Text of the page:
The plugin is designed for 3DS Max 2015 or later. To download it, go to the Github project (https://github.com/BabylonJS/Exporters/tree/master/3ds%20Max).
In this folder, you can find the source code of the exporter if you want to update it, and a zip file Max2Babylon-XX.zip (where XX is the exporter version, currently 0.20.0). Click on the zip file, and click on the Download button.
Extract the content of the zip file on your computer, and open the directory corresponding to your 3DS Max version. By default, Windows blocks all .dll files coming from the web, so we have to unblock them first. Select the first .dll file, and with a right click select Properties, select Unblock, and then OK.
Repeat this process for all .dll files. Finally, make sure 3ds Max is not running, and move all .dll files into the installation directory of 3DS Max (in
C:/Programs/Autodesk/3ds Max 2015/bin/assemblies). The next time you will start 3ds Max, the plugin will be automatically launched, and a new tab should appear:
Congratulations! You did it!
Hierarchies are exported
(*): Through custom UI
If you right-click on your scene, you will have a menu Babylon -> Babylon Properties: All the available blend modes are listed below:
The scene properties allow you to do these things:
rotationparameter. Instead, you will have to use the
You surely noticed the submenu Babylon Actions Builder. This tool allows you to visually design your actions. More info here
With a right click on a mesh, select the menu Babylon -> Babylon Properties to open the window Object Properties:
With this window, you can set the following properties:
If you create a standard light and right click on it, select the menu Babylon -> Babylon Properties to display this window:
The options Do not export, and animations are exactly the same as the Object properties window.
In this window, you can choose the kind of camera you want to create in Babylon.js. You can also:
When your scene is ready to be exported, click on the Babylon tab on the top menu, and click on Babylon File Exporter to display the exporter window.
This window is composed of 3 panels:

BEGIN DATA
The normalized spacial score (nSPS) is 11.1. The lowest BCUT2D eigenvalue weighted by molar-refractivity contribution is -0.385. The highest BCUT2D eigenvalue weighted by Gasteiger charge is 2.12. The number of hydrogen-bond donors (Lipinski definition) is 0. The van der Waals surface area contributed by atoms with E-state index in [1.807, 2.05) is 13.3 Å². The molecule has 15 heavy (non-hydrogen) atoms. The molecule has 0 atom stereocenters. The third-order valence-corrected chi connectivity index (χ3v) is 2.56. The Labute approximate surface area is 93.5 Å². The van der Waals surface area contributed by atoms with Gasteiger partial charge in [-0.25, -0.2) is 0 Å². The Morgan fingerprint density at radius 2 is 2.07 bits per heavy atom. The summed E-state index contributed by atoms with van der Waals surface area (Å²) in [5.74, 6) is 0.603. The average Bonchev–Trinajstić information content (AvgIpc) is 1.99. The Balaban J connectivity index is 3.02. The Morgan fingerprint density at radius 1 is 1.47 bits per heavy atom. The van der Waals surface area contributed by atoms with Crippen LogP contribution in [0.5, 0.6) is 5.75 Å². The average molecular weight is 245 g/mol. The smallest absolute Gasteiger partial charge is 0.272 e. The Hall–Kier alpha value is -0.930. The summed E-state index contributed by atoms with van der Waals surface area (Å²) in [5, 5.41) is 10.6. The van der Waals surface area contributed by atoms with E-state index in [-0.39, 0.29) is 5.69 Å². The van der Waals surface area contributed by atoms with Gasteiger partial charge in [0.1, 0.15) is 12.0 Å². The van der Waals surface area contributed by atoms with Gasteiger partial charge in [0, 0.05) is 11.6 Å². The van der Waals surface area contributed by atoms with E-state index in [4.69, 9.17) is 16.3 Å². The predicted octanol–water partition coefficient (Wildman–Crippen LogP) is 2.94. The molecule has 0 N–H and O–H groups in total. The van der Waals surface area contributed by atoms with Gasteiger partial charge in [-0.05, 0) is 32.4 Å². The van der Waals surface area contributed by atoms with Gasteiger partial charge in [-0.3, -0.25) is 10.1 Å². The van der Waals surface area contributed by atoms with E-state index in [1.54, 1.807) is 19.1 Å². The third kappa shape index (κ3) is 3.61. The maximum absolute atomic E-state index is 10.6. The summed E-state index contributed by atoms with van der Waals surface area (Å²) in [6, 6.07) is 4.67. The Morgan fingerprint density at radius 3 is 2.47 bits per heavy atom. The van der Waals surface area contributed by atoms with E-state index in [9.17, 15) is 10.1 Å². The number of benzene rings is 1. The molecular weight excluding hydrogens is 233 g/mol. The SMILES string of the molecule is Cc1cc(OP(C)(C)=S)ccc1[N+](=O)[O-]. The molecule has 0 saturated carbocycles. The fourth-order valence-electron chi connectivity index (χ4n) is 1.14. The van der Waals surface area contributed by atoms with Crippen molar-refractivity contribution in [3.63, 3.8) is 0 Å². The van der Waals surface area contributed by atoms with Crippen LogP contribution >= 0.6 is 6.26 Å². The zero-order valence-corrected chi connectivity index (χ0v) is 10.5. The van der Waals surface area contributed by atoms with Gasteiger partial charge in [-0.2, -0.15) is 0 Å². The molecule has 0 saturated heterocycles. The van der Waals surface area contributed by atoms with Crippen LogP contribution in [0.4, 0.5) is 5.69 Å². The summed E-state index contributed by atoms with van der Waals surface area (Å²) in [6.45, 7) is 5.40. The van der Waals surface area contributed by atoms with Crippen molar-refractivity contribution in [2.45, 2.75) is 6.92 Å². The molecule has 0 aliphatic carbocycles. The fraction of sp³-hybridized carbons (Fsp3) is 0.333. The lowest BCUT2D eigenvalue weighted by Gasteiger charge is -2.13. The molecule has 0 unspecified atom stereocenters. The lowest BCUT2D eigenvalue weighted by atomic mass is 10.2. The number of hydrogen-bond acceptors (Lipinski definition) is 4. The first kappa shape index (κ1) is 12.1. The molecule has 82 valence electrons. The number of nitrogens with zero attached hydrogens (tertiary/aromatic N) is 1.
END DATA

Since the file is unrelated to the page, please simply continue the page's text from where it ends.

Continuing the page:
The Export button should be used to create the Babylon file representing your scene. The Export & Run button will also create the Babylon file, but will also launch your default browser and run the newly made Babylon file. This button is very useful if you just want to test the render of your scene in Babylon.js.
As babylon.js script is retrieved directly from the official website directly, you should have internet access in order to correctly use Export & Run.
The log panel indicates in real time which mesh has been exported, which material, and if there are any problems with these objects.
If you want to test your scene right away by using the button Export & Run, your scene should have a camera created. Otherwise, the log panel will display the warning “No camera defined” and a default one would be created at runtime but won't be exported in .babylon file.
If you have more than one camera, the first one will be set as activeCamera in Babylon.
If you don’t have any lights in your scene, the exporter will add a hemispheric light by default. The log panel will display the warning “No light defined – A default hemispheric light was added for your convenience”.
The object position will be defined with your object pivot position. In the image below, the pivot position is not at the center of the box: updating the object position in Babylon.js will update this pivot position, and not the box position.
Using a negative scale will reverse the normal of your objects. These objects will appear correctly in 3DSMax, but incorrectly in a Babylon.js application.
Cameras, lights and meshes have custom properties (Right-click and select "Babylon properties" menu) to automatically launch animations at startup.
Animations are exported by sampling keyframes which can generate a lot of data. To reduce file size, you can opt to use linear interpolation instead of bezier or TCB.
To ensure that bones are correctly exported, you have to use the Skin modifier. Skin should be positioned at origin. More info here
Babylon engine fully supports the following image formats: jpg, bmp, png, gif, tga. You are adviced to use those formats for your textures when exporting to Babylon.
Note that the exporter also supports textures with tif and dds formats. But, those textures will be automatically converted to png by the exporter to ensure compatibility with the Babylon engine.
About dds format, Babylon engine partially supports this format depending on compression. To avoid any issue with this format, the exporter automatically converts it to png as stated previously. As an exception, the dds format is allowed for the environmnent texture and will not be automatically converted.
The handling of physical materials is mimic from glTF format. Detailed explanations here
Babylon supports PNG, DDS and TGA formats for texture transparency. You can choose to include the transparency directly in your diffuse texture, or create an opacity map. Here are the options to check if you want to have transparency on your diffuse texture:
Now that you know all about the exporter features, it’s time to use it!
First, create the model you will be using in the Key class. I choose to create a simple key (you might recognize a little inspiration from the Zelda games). As you can see, the key has 3 key frames creating a floating animation. Its material has no diffuse color (set to black), but a self-illumination color (corresponding to the emissive color in Babylon.js).
The only thing left to do is to export this key as a Babylon file, and we’re done with 3DS Max. As the animation is going from frame 0 to frame 80, the Babylon properties for this object have to be updated. And we’re done!